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A Renewable Electricity Scotland By 2030

Scotland could entirely decarbonise by 2030 and supply all its electricity needs using renewable energy, according to a new report published Monday by WWF.

The new report, which tested Scotland’s current policies to decarbonise the country’s electricity system, by 2030, found that “decarbonising the power sector by 2030 is the cheapest, most effective pathway to hitting legally-binding climate targets.” However, “with no guarantee that Carbon Capture and Storage (CCS) will be commercialised and rolled out in time, Scotland’s climate targets could easily be missed unless a safer pathway is followed.

“It’s great to see the vision for a secure, renewables-based future for Scotland independently tested and proven,” said WWF Scotland’s Climate and Energy Policy Officer, Gina Hanrahan. “It’s clear that Scotland doesn’t have to generate electricity from coal, gas or nuclear to ensure security of supply.”

The “high risk” pathway to meet the country’s 2030 decarbonisation target is down to the Scottish Government’s Electricity Generation Statement 2013 assuming CCS will be operating at scale within the next decade.


Image Credit: via WWF

Therefore, the report, based upon technical analysis conducted by international energy and engineering consultancy DNV GL, highlighted another method instead — a renewables-based system — which is “perfectly feasible by 2030.”


Image Credit: via WWF

“We’d still like to see CCS tested at Peterhead, but given how slowly this technology is progressing, it makes sense to explore alternative paths to achieving the Government’s own target,” continued Hanrahan. “The report shows that not only is a renewable, fossil-fuel free electricity system perfectly feasible in Scotland by 2030, it’s actually the safe bet. Pursuing this pathway would allow Scotland to maintain and build on its position as the UK and Europe’s renewable powerhouse, cut climate emissions and continue to reap the jobs and investment opportunities offered by Scotland’s abundant renewable resources.”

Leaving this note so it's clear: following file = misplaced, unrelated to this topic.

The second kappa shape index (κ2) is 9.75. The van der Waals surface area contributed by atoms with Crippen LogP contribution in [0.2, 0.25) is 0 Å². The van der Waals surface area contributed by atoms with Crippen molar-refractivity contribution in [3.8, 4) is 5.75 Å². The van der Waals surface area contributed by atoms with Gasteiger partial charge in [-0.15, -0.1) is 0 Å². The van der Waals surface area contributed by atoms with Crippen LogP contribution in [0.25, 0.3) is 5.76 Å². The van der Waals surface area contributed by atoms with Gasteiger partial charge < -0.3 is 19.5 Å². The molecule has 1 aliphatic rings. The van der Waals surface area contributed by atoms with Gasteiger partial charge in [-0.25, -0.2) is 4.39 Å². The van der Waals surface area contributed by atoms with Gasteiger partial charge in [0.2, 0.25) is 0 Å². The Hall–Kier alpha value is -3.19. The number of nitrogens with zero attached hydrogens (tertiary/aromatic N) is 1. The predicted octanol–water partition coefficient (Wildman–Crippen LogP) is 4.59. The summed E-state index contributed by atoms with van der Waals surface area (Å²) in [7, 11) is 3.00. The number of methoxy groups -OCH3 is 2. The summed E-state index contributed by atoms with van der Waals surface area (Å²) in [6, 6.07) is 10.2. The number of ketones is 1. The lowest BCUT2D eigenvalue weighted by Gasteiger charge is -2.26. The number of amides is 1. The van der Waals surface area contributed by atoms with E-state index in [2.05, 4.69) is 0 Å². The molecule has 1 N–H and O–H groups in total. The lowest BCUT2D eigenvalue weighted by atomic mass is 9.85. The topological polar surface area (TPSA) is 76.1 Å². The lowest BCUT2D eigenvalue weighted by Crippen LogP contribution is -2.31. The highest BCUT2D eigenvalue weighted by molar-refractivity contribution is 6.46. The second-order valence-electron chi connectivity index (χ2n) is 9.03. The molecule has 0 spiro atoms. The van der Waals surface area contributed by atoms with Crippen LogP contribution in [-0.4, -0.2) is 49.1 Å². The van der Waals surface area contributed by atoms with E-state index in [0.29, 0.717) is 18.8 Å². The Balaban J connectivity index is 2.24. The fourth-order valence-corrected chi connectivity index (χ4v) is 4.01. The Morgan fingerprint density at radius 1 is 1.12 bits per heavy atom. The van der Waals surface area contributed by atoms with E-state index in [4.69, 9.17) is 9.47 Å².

ScotlandThe DNV GL analysis doesn’t seem that far from reality, either, considering how Scotland’s renewable energy industry performed over the last few months of 2014.

Scotland’s wind energy generation provided 126% of all home energy needs in October, and 107% in November, while WWF also published figures from the UK’s energy regulator, Ofgem, which showed that Scotland’s solar capacity had increased by 32% in 2014.

At the end of December 2014, energy developer Alstom announced that its tidal stream turbine off the Orkney Islands in Scotland had generated 1 GWh. A few months earlier, the Scottish Government gave approval to four separate offshore wind projects, together amounting to roughly 2.2. GW.

And all of this after Scotland voted “No” on independence, a vote which could have shattered the country’s renewable energy industry.

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